|Photo credit: Runners World|
That was the headline of one of Monday's Runner's World articles. I was intrigued, clicked on the Facebook link, and began reading. I only know tiny snippets of the history of women's running - mainly from running documentaries and a few other articles here and there. I honestly didn't know anything about that early NYC marathon written about in the article and had never seen the picture. If you haven't read it yet, go read the article, and come back.
As an 80's baby, I grew up with the idea that women are equal to men. I was born after the ERA. My mother worked for a large oil company in an executive position throughout my childhood. I learned of the struggles of the women seeking equality in history class. At the time, I was pretty sure that I was smarter than a lot of the boys in that same history class - the notion that I would not be equal to them was not even considered.
The same ideals apply to when I started running. There was no one telling me women shouldn't or couldn't run distances. No reason to believe that I was unwelcome, as a woman, in any race I signed up for. I started running just before the women racing running boom really took off in the late 2000's, and never looked back.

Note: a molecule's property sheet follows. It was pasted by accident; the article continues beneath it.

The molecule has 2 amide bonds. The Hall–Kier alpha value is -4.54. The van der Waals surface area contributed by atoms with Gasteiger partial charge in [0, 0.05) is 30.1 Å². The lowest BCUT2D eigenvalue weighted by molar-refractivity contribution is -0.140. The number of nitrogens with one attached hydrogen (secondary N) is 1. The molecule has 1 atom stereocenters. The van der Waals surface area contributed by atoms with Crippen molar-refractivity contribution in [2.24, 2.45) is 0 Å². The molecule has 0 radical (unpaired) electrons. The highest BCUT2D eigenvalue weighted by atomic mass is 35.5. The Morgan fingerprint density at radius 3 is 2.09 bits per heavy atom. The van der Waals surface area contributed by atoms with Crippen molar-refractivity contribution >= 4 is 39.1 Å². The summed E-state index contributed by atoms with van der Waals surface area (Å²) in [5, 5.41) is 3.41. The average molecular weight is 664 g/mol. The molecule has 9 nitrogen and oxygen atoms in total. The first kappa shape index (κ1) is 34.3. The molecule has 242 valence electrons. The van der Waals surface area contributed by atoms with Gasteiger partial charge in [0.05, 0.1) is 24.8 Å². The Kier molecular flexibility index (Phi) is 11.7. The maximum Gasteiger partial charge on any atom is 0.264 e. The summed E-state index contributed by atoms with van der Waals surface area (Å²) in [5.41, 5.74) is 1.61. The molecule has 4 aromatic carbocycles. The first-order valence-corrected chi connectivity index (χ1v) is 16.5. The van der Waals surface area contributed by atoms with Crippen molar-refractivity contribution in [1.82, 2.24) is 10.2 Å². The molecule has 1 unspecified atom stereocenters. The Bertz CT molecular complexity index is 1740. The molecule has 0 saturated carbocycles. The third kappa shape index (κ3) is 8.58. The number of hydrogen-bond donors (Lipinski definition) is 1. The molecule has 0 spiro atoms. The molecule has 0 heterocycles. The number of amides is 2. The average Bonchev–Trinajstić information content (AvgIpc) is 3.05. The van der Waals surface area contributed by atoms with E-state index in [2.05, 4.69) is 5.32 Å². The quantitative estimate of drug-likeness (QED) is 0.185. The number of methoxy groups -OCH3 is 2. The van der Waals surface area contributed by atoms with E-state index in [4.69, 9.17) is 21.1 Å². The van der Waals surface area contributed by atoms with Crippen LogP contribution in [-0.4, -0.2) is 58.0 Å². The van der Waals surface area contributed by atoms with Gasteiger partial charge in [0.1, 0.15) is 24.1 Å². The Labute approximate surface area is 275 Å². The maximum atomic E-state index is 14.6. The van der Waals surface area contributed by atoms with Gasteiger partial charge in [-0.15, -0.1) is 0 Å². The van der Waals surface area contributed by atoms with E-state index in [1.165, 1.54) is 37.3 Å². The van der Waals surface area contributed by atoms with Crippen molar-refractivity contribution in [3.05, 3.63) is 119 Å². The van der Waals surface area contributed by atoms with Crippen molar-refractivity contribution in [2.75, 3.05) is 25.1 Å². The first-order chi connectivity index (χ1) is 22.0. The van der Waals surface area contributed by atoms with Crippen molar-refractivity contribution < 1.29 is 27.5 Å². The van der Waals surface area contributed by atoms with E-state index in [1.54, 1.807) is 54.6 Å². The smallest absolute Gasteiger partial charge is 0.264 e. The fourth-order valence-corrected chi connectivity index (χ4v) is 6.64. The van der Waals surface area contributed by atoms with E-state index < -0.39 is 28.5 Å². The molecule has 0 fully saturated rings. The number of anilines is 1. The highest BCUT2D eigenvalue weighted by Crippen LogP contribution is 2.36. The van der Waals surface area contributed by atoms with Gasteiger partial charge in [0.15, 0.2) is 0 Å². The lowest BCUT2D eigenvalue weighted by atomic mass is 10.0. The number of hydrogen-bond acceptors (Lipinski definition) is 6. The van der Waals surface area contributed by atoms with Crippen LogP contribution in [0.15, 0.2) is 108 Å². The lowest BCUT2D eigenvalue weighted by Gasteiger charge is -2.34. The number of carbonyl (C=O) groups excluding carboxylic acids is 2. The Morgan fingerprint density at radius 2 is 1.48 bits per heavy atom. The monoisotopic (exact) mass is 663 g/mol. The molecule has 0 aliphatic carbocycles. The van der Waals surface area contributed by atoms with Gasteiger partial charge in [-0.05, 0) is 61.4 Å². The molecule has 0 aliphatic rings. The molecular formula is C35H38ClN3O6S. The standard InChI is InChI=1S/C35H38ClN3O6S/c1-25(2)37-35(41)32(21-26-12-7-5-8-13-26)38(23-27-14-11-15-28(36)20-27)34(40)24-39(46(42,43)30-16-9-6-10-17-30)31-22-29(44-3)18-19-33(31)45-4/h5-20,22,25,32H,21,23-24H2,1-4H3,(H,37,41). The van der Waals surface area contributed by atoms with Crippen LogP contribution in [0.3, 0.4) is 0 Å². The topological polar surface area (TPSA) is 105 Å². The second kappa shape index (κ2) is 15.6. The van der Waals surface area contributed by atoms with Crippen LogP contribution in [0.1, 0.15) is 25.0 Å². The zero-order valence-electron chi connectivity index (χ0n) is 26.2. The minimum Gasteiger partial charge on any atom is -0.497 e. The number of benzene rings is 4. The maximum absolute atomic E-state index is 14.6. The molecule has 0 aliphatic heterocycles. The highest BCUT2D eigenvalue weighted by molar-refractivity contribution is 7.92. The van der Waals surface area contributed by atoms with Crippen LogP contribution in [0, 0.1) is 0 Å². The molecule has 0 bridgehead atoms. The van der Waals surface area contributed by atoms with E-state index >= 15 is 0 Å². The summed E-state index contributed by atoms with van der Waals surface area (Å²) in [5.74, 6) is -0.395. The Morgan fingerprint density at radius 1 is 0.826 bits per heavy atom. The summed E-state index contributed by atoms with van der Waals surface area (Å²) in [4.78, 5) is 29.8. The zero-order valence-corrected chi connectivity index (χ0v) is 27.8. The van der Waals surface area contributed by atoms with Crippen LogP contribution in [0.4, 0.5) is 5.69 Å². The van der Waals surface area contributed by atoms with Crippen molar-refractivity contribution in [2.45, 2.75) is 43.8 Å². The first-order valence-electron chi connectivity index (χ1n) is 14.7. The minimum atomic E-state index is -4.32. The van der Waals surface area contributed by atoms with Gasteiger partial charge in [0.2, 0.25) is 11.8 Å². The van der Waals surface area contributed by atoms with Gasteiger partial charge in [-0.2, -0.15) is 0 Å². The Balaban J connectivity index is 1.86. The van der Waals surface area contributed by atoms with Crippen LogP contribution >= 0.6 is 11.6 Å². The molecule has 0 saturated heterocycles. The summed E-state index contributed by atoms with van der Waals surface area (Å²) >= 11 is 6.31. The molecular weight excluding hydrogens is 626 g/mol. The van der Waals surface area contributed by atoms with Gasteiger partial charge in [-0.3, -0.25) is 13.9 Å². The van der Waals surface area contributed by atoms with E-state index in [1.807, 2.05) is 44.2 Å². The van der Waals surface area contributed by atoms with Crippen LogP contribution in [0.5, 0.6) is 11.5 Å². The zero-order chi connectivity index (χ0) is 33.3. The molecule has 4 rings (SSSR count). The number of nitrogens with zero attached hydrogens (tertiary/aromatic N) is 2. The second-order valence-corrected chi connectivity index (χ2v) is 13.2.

I'm not saying we live in a Utopian society. There are still too many instances of gender inequality and we hear about actions taken and setbacks endured more often than anyone would like. Life is not fair. Though I like to think and hope that we are constantly striving to make it more so.
Seeing that picture and reading the story in the article, I am forever grateful to the women who went before me, both in "real life" and in running, that allow me to be the woman, and the runner, that I am today.
Thank you to those early women.